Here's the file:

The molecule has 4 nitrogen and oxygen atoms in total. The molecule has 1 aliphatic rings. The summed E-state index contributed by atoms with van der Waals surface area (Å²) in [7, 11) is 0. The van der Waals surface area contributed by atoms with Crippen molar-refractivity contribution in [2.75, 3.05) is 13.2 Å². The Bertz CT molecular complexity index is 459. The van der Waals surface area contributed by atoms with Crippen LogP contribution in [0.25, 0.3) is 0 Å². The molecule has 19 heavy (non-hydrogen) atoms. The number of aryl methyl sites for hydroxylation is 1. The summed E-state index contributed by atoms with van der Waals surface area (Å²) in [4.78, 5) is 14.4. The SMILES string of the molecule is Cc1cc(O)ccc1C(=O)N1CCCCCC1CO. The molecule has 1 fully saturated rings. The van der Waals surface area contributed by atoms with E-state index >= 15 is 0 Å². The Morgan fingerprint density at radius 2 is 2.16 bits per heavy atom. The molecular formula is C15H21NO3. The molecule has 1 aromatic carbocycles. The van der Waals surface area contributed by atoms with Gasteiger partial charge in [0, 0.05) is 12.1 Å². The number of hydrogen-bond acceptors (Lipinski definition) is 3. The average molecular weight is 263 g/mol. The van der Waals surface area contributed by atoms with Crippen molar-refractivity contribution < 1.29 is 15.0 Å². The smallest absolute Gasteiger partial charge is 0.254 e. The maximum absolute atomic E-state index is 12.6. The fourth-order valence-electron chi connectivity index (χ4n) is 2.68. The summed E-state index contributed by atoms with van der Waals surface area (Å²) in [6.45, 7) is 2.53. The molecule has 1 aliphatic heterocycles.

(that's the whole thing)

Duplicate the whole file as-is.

The molecule has 4 nitrogen and oxygen atoms in total. The molecule has 1 aliphatic rings. The summed E-state index contributed by atoms with van der Waals surface area (Å²) in [7, 11) is 0. The van der Waals surface area contributed by atoms with Crippen molar-refractivity contribution in [2.75, 3.05) is 13.2 Å². The Bertz CT molecular complexity index is 459. The van der Waals surface area contributed by atoms with Crippen LogP contribution in [0.25, 0.3) is 0 Å². The molecule has 19 heavy (non-hydrogen) atoms. The number of aryl methyl sites for hydroxylation is 1. The summed E-state index contributed by atoms with van der Waals surface area (Å²) in [4.78, 5) is 14.4. The SMILES string of the molecule is Cc1cc(O)ccc1C(=O)N1CCCCCC1CO. The molecule has 1 fully saturated rings. The van der Waals surface area contributed by atoms with E-state index >= 15 is 0 Å². The Morgan fingerprint density at radius 2 is 2.16 bits per heavy atom. The molecular formula is C15H21NO3. The molecule has 1 aromatic carbocycles. The van der Waals surface area contributed by atoms with Gasteiger partial charge in [0, 0.05) is 12.1 Å². The number of hydrogen-bond acceptors (Lipinski definition) is 3. The average molecular weight is 263 g/mol. The van der Waals surface area contributed by atoms with Crippen molar-refractivity contribution < 1.29 is 15.0 Å². The smallest absolute Gasteiger partial charge is 0.254 e. The maximum absolute atomic E-state index is 12.6. The fourth-order valence-electron chi connectivity index (χ4n) is 2.68. The summed E-state index contributed by atoms with van der Waals surface area (Å²) in [6.45, 7) is 2.53. The molecule has 1 aliphatic heterocycles.